How to Use CSRHUB for Company Benchmarking
By Jana Petrikova
Several times we have been asked how to use CSRHUB to do benchmarking. One approach to this would be to look at a controversial, but well-known and well-studied company, such as Monsanto.
CSRHUB has 23 data sources for Monsanto including socially responsible investment data (Asset4, IW Financial, RiskMetrics, Trucost, and Vigeo), standards organizations (GRI), government organizations (UNGC), NGOs (CDP, Human Rights Campaign, BSR, Covalence, Hispanic Magazine), crowd-based sites (Newsweek, Fortune), and product level, certification, supply chain sources (CDP is working with Sustainability Consortium). Together, these sources include over 500 pieces of information on Monsanto’s behavior. However, these data points reflect significant variations in perspective.
For example, GovernanceMetrics International, RiskMetrics Intangible Value Assessment and the RiskMetrics Global Compact + ratings—all related to governance—vary somewhat significantly. Other examples of inconsistencies appear in ranking lists. In 2010, Monsanto was named one of CR Magazine's 100 Best Corporate Citizens. At the same time, Monsanto ranked last on the list of “Most Ethical Companies” produced by Swiss research firm Covalence. While Monsanto has been a member of Business Social Responsibility (BSR), a group of companies committed to improving their sustainability performance, the company ranked at the bottom of Newsweek’s “Green Rankings 2010: U.S. Companies”.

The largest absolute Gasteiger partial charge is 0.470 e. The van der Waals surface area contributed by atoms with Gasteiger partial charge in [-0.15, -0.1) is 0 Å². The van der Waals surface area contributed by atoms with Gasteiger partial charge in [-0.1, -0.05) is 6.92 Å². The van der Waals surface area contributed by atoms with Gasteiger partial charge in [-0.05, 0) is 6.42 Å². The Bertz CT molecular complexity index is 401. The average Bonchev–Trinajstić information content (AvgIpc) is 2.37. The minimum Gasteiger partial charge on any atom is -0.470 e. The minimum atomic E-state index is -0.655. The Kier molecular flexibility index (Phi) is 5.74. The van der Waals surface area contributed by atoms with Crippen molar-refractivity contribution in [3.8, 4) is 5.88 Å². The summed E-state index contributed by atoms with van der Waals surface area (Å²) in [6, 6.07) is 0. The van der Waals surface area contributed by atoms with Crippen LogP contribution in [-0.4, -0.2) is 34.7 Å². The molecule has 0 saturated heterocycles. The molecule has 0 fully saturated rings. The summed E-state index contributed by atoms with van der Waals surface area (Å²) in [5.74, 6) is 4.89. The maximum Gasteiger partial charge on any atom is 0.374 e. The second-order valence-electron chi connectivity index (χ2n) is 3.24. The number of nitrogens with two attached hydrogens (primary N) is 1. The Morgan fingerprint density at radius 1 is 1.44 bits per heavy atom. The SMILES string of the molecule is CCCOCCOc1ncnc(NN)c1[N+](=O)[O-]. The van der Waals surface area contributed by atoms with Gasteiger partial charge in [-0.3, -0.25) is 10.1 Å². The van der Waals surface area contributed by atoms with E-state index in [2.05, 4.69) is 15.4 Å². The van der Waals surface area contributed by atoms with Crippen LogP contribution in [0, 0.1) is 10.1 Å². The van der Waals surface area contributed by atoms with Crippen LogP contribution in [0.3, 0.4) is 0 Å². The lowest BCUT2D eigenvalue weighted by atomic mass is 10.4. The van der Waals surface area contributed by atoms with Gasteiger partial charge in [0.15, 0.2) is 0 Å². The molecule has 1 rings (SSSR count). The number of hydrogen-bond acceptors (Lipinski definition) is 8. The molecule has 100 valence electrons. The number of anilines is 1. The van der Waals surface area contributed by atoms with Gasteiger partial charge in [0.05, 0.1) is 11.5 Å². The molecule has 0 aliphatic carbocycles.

One reason for discrepancy among sources may be the different perspectives that CSR sources or CSR ratings users represent. For example, Monsanto is a pioneer in genetically modified organism (GMO) technologies. Some people and groups oppose GMOs based on the belief that they are harmful to human health and the ecosystem. Other groups believe that GMOs are reasonably safe and represent a great opportunity for reducing hunger through the improvement of agricultural productivity.
Another example came in 2011, when Monsanto received a 100% score from The Human Rights Campaign Foundation for supporting lesbian, gay, bisexual and transgender workplace policies and benefits. Many would find this a great victory. But there are others who do not feel companies should aspire to a leadership position in this area or are even opposed to company progress when it comes to issues of sexual orientation.
CSRHUB addresses different perspectives in two ways. First, we try to remove factual differences by comparing the variations among our sources and normalizing our data. Secondly, users can create a personal profile, which enables them to create their own relative priority scale for CSR dimensions (Community, Employees, Environment, or Governance) and set their position on various special issues.